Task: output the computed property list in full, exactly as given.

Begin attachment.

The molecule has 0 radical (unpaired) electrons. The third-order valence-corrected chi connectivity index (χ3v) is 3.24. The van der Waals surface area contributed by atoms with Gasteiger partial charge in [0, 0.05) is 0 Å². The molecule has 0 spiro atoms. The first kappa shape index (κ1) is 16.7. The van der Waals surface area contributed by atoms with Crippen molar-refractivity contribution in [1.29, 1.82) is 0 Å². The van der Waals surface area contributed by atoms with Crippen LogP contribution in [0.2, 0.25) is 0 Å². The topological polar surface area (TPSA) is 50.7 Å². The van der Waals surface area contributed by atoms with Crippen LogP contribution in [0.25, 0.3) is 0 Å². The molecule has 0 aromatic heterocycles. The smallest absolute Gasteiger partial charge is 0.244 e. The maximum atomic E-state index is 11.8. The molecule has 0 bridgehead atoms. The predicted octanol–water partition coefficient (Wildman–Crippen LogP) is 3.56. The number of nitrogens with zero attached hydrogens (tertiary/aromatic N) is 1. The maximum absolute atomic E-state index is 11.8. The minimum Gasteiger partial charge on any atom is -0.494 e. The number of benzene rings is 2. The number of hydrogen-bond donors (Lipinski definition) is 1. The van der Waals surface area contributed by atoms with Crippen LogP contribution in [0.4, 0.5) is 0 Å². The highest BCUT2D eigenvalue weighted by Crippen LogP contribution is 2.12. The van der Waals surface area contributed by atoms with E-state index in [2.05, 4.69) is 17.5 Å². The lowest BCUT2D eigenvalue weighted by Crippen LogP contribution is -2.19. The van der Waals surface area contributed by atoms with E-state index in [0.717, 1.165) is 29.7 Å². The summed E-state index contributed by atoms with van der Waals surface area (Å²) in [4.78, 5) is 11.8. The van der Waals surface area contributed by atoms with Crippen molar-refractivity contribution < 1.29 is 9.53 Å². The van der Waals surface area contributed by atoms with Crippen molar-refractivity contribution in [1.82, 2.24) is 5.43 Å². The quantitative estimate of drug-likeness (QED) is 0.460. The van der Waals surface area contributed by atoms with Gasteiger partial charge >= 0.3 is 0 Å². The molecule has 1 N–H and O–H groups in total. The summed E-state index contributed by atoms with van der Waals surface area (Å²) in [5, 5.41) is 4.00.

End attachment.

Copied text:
The molecule has 0 radical (unpaired) electrons. The third-order valence-corrected chi connectivity index (χ3v) is 3.24. The van der Waals surface area contributed by atoms with Gasteiger partial charge in [0, 0.05) is 0 Å². The molecule has 0 spiro atoms. The first kappa shape index (κ1) is 16.7. The van der Waals surface area contributed by atoms with Crippen molar-refractivity contribution in [1.29, 1.82) is 0 Å². The van der Waals surface area contributed by atoms with Crippen LogP contribution in [0.2, 0.25) is 0 Å². The topological polar surface area (TPSA) is 50.7 Å². The van der Waals surface area contributed by atoms with Crippen LogP contribution in [0.25, 0.3) is 0 Å². The molecule has 0 aromatic heterocycles. The smallest absolute Gasteiger partial charge is 0.244 e. The maximum atomic E-state index is 11.8. The molecule has 0 bridgehead atoms. The predicted octanol–water partition coefficient (Wildman–Crippen LogP) is 3.56. The number of nitrogens with zero attached hydrogens (tertiary/aromatic N) is 1. The maximum absolute atomic E-state index is 11.8. The minimum Gasteiger partial charge on any atom is -0.494 e. The number of benzene rings is 2. The number of hydrogen-bond donors (Lipinski definition) is 1. The van der Waals surface area contributed by atoms with Crippen LogP contribution in [0.4, 0.5) is 0 Å². The highest BCUT2D eigenvalue weighted by Crippen LogP contribution is 2.12. The van der Waals surface area contributed by atoms with E-state index in [2.05, 4.69) is 17.5 Å². The lowest BCUT2D eigenvalue weighted by Crippen LogP contribution is -2.19. The van der Waals surface area contributed by atoms with E-state index in [0.717, 1.165) is 29.7 Å². The summed E-state index contributed by atoms with van der Waals surface area (Å²) in [4.78, 5) is 11.8. The van der Waals surface area contributed by atoms with Crippen molar-refractivity contribution < 1.29 is 9.53 Å². The van der Waals surface area contributed by atoms with Crippen molar-refractivity contribution in [1.82, 2.24) is 5.43 Å². The quantitative estimate of drug-likeness (QED) is 0.460. The van der Waals surface area contributed by atoms with Gasteiger partial charge >= 0.3 is 0 Å². The molecule has 1 N–H and O–H groups in total. The summed E-state index contributed by atoms with van der Waals surface area (Å²) in [5, 5.41) is 4.00.